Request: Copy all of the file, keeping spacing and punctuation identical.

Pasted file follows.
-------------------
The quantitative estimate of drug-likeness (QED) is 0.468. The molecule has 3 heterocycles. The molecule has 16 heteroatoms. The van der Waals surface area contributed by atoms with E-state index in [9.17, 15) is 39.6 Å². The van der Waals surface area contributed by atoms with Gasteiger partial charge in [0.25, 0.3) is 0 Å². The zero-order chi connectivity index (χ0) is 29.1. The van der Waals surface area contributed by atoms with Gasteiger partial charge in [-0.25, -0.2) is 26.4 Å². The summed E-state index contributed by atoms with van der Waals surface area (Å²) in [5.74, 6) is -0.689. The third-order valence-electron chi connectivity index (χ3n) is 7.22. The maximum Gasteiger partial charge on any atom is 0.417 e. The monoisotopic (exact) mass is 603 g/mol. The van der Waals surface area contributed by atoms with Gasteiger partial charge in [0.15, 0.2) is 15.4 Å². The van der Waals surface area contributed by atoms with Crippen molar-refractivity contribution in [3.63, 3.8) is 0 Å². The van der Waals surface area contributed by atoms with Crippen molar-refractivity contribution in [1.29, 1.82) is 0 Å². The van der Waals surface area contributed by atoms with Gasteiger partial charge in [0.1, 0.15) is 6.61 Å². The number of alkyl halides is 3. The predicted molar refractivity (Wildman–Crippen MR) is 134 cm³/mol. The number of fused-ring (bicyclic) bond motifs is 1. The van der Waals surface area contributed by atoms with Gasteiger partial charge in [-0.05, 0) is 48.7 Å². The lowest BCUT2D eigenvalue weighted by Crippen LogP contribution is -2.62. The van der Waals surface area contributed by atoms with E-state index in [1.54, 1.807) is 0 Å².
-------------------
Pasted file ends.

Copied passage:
The quantitative estimate of drug-likeness (QED) is 0.468. The molecule has 3 heterocycles. The molecule has 16 heteroatoms. The van der Waals surface area contributed by atoms with E-state index in [9.17, 15) is 39.6 Å². The van der Waals surface area contributed by atoms with Gasteiger partial charge in [0.25, 0.3) is 0 Å². The zero-order chi connectivity index (χ0) is 29.1. The van der Waals surface area contributed by atoms with Gasteiger partial charge in [-0.25, -0.2) is 26.4 Å². The summed E-state index contributed by atoms with van der Waals surface area (Å²) in [5.74, 6) is -0.689. The third-order valence-electron chi connectivity index (χ3n) is 7.22. The maximum Gasteiger partial charge on any atom is 0.417 e. The monoisotopic (exact) mass is 603 g/mol. The van der Waals surface area contributed by atoms with Gasteiger partial charge in [0.15, 0.2) is 15.4 Å². The van der Waals surface area contributed by atoms with Crippen molar-refractivity contribution in [3.63, 3.8) is 0 Å². The van der Waals surface area contributed by atoms with Crippen molar-refractivity contribution in [1.29, 1.82) is 0 Å². The van der Waals surface area contributed by atoms with Gasteiger partial charge in [0.1, 0.15) is 6.61 Å². The number of alkyl halides is 3. The predicted molar refractivity (Wildman–Crippen MR) is 134 cm³/mol. The number of fused-ring (bicyclic) bond motifs is 1. The van der Waals surface area contributed by atoms with Gasteiger partial charge in [-0.05, 0) is 48.7 Å². The lowest BCUT2D eigenvalue weighted by Crippen LogP contribution is -2.62. The van der Waals surface area contributed by atoms with E-state index in [1.54, 1.807) is 0 Å².